Are we poised for Jana Andolan III?The bigger the political void and uncertainty, the greater the chances for a people’s movement.
On December 20, the prime minister's recommendation to dissolve Parliament and hold early elections on April 30 and May 19, and blank endorsement of the same by the President set off a political whirlwind in the country. The intra-party quibbling which had been brewing within the Nepal Communist Party came to a boiling point.
It is sheer irony that a government claiming to have a two-thirds majority, elected for a five-year term and working towards 'Prosperous Nepal, Happy Nepali' had to face an unceremonious end, and that too half-way down the road, because of an intra-party feud. The unfolding of the events once again proved that the enemy within is far more dangerous than the enemy outside.
Jana Andolan I and II
In Nepal's recent political history, we have seen two rounds of people’s movements effecting a regime change. In the first round (Jana Andolan I) in the 1990s, the country switched from a near autocratic monarchy-led one-party political system to a multiparty democracy with the king as a figurehead. In the second round (Jana Andolan II) in 2006-7, the country abolished monarchy and laid the ground for a federal democratic republic.
The background or contextual materials do provide some clues to predict whether we are poised for Jana Andolan III. The first people’s movement took place at a time when the Soviet empire was crumbling and German unification was taking place; there was a kind of global movement for liberal democratic values. Internally, the Nepali people were sick and tired of nearly 30 years of the monarchy-led one-party regime called Panchayat. Much divided and disarrayed political parties, hitherto operating underground, got unified to wage a mass movement. A nearly 18-month-long blockade by India helped to fuel the political fire burning inside Nepal. King Birendra finally had no option other than to bow down to public pressure. He abolished the Panchayat system and reinstated multiparty democracy that had been illegitimately snatched away by his father in 1960.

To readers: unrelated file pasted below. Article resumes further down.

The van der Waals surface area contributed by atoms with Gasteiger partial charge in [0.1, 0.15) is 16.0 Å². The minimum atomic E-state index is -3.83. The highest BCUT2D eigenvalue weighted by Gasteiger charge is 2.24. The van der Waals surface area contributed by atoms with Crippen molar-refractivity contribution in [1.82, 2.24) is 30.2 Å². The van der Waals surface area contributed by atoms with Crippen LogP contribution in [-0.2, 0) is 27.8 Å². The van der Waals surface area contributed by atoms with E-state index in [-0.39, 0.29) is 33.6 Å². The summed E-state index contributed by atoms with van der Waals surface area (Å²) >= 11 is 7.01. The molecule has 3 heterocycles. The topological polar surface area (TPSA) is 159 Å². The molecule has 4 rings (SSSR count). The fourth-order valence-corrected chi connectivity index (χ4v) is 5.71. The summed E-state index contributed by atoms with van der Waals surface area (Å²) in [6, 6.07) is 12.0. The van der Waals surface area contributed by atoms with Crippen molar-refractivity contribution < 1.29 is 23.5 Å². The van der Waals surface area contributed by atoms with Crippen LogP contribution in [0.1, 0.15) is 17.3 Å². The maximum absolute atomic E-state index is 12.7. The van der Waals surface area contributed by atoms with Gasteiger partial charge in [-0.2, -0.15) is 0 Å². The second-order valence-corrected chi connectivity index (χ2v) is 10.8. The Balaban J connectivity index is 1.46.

The second people’s movement also exhibited similar backdrop information. The monarchy was greatly discredited by the notorious palace massacre in 2001. The royal coup by king Gyanendra provided a kind of rallying force for the disarrayed and disillusioned political parties to wage a unified mass movement. The signing of a 12-point agreement in New Delhi in November 2005 between the seven agitating political parties and the Maoists to launch a joint movement against the monarchy was a key turning point. Faced with losing international support, Gyanendra bowed down to the political demands. He reinstated the dissolved Parliament and it, in turn, abolished monarchy and paved the way for drafting a constitution by an elected assembly.
When the first Constituent Assembly (2008-12) failed to draft a constitution, political leaders hurriedly invited the chief justice to take over the seat of the chief executive to hold elections to the second Constituent Assembly (2013-15). Following the devastating April 2015 earthquake, donors dangled the carrot of 'relief funds' to push the ever-bickering political parties to write a new constitution in September 2015 and hold elections at the federal, provincial and local levels.